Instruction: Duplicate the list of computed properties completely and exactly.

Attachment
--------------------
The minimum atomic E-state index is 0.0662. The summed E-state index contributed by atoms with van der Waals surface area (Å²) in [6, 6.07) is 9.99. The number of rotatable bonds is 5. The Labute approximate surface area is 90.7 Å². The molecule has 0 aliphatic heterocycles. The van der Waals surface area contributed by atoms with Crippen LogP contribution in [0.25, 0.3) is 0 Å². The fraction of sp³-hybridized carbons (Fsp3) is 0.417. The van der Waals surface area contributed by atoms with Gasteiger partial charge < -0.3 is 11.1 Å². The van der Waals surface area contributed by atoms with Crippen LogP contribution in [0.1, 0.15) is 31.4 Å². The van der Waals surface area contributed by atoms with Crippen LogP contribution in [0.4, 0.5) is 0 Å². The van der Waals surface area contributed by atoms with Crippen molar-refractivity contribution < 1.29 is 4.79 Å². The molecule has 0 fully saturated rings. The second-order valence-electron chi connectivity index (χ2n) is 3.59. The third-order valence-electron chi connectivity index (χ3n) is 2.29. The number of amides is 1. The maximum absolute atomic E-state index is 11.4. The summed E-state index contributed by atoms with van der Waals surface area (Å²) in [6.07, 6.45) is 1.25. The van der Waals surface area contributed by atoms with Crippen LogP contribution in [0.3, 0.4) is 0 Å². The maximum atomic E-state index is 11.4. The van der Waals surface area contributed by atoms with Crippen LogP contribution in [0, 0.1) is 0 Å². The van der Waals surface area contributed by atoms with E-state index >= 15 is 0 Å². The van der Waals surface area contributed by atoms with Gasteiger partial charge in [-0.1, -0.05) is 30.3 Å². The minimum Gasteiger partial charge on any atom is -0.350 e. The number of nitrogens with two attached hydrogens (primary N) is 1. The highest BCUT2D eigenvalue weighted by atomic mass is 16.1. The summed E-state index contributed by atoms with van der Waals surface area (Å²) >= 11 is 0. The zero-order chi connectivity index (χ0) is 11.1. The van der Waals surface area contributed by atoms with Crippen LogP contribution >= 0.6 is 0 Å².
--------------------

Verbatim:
The minimum atomic E-state index is 0.0662. The summed E-state index contributed by atoms with van der Waals surface area (Å²) in [6, 6.07) is 9.99. The number of rotatable bonds is 5. The Labute approximate surface area is 90.7 Å². The molecule has 0 aliphatic heterocycles. The van der Waals surface area contributed by atoms with Crippen LogP contribution in [0.25, 0.3) is 0 Å². The fraction of sp³-hybridized carbons (Fsp3) is 0.417. The van der Waals surface area contributed by atoms with Gasteiger partial charge < -0.3 is 11.1 Å². The van der Waals surface area contributed by atoms with Crippen LogP contribution in [0.1, 0.15) is 31.4 Å². The van der Waals surface area contributed by atoms with Crippen LogP contribution in [0.4, 0.5) is 0 Å². The van der Waals surface area contributed by atoms with Crippen molar-refractivity contribution < 1.29 is 4.79 Å². The molecule has 0 fully saturated rings. The second-order valence-electron chi connectivity index (χ2n) is 3.59. The third-order valence-electron chi connectivity index (χ3n) is 2.29. The number of amides is 1. The maximum absolute atomic E-state index is 11.4. The summed E-state index contributed by atoms with van der Waals surface area (Å²) in [6.07, 6.45) is 1.25. The van der Waals surface area contributed by atoms with Crippen LogP contribution in [0.3, 0.4) is 0 Å². The maximum atomic E-state index is 11.4. The van der Waals surface area contributed by atoms with Crippen LogP contribution in [0, 0.1) is 0 Å². The van der Waals surface area contributed by atoms with E-state index >= 15 is 0 Å². The van der Waals surface area contributed by atoms with Gasteiger partial charge in [-0.1, -0.05) is 30.3 Å². The minimum Gasteiger partial charge on any atom is -0.350 e. The number of nitrogens with two attached hydrogens (primary N) is 1. The highest BCUT2D eigenvalue weighted by atomic mass is 16.1. The summed E-state index contributed by atoms with van der Waals surface area (Å²) >= 11 is 0. The zero-order chi connectivity index (χ0) is 11.1. The van der Waals surface area contributed by atoms with Crippen LogP contribution >= 0.6 is 0 Å².